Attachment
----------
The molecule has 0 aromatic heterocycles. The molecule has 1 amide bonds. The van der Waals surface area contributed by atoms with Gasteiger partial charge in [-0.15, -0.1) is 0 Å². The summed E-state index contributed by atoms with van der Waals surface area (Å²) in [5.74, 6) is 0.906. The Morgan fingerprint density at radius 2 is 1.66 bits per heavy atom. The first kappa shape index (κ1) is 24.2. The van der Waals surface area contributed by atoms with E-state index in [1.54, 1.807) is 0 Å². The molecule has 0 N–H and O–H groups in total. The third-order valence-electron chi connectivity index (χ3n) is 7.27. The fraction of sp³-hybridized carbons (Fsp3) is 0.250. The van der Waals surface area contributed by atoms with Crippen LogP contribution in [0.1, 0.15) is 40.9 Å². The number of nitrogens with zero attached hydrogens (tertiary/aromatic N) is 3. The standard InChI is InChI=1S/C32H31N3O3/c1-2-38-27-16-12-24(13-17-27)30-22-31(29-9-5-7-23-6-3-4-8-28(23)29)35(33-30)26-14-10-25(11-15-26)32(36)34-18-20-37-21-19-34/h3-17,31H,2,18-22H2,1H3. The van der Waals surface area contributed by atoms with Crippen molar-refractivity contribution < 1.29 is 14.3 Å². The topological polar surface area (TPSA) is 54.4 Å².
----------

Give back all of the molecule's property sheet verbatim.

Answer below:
The molecule has 0 aromatic heterocycles. The molecule has 1 amide bonds. The van der Waals surface area contributed by atoms with Gasteiger partial charge in [-0.15, -0.1) is 0 Å². The summed E-state index contributed by atoms with van der Waals surface area (Å²) in [5.74, 6) is 0.906. The Morgan fingerprint density at radius 2 is 1.66 bits per heavy atom. The first kappa shape index (κ1) is 24.2. The van der Waals surface area contributed by atoms with E-state index in [1.54, 1.807) is 0 Å². The molecule has 0 N–H and O–H groups in total. The third-order valence-electron chi connectivity index (χ3n) is 7.27. The fraction of sp³-hybridized carbons (Fsp3) is 0.250. The van der Waals surface area contributed by atoms with Crippen LogP contribution in [0.1, 0.15) is 40.9 Å². The number of nitrogens with zero attached hydrogens (tertiary/aromatic N) is 3. The standard InChI is InChI=1S/C32H31N3O3/c1-2-38-27-16-12-24(13-17-27)30-22-31(29-9-5-7-23-6-3-4-8-28(23)29)35(33-30)26-14-10-25(11-15-26)32(36)34-18-20-37-21-19-34/h3-17,31H,2,18-22H2,1H3. The van der Waals surface area contributed by atoms with Crippen molar-refractivity contribution < 1.29 is 14.3 Å². The topological polar surface area (TPSA) is 54.4 Å².